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Title: A comparative study of hospital management in Great Britain and Brazil : cost information use
Author: Goncalves, M. A.
Awarding Body: Aston University
Current Institution: Aston University
Date of Award: 2002
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In Great Britain and Brazil healthcare is free at the point of delivery and based study only on citizenship. However, the British NHS is fifty-five years old and has undergone extensive reforms. The Brazilian SUS is barely fifteen years old. This research investigated the middle management mediation role within hospitals comparing managerial planning and control using cost information in Great Britain and Brazil. This investigation was conducted in two stages entailing quantitative and qualitative techniques. The first stage was a survey involving managers of 26 NHS Trusts in Great Britain and 22 public hospitals in Brazil. The second stage consisted of interviews, 10 in Great Britain and 22 in Brazil, conducted in four selected hospitals, two in each country. This research builds on the literature by investigating the interaction of contingency theory and modes of governance in a cross-national study in terms of public hospitals. It further builds on the existing literature by measuring managerial dimensions related to cost information usefulness. The project unveils the practice involved in planning and control processes. It highlights important elements such as the use of predictive models and uncertainty reduction when planning. It uncovers the different mechanisms employed on control processes. It also depicts that planning and control within British hospitals are structured procedures and guided by overall goals. In contrast, planning and control processes in Brazilian hospitals are accidental, involving more ad hoc actions and a profusion of goals. The clinicians in British hospitals have been integrated into the management hierarchy. Their use of cost information in planning and control processes reflects this integration. However, in Brazil, clinicians have been shown to operate more independently and make little use of cost information but the potential signalled for cost information use is seen to be even greater than that of their British counterparts.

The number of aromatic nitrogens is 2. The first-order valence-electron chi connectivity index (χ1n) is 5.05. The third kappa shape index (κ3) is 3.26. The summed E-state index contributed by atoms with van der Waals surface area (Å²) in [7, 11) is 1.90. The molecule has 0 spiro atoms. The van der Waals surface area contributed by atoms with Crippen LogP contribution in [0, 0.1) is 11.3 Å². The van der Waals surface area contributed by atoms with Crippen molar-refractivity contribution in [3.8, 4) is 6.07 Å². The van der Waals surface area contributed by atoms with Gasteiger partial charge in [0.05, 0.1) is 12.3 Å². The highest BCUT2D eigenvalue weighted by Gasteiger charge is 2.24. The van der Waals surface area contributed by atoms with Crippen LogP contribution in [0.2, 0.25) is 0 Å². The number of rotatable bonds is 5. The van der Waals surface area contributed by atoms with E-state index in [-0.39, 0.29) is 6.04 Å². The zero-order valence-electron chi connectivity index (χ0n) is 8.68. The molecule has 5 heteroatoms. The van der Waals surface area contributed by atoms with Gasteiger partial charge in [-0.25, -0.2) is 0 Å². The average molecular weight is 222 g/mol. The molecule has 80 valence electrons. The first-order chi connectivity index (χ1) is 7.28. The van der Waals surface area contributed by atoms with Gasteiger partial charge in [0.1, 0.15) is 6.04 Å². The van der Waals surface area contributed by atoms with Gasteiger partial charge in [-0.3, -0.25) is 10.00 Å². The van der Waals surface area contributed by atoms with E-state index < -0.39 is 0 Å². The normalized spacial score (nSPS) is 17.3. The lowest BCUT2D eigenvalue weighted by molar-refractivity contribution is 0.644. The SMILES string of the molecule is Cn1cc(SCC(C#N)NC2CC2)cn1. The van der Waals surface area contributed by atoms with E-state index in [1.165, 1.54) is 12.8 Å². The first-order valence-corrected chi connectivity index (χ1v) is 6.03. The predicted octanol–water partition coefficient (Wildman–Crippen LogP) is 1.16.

Supervisor: Not available Sponsor: Not available
Qualification Name: Thesis (Ph.D.) Qualification Level: Doctoral
EThOS ID:  DOI: Not available
Keywords: Business and Administrative studies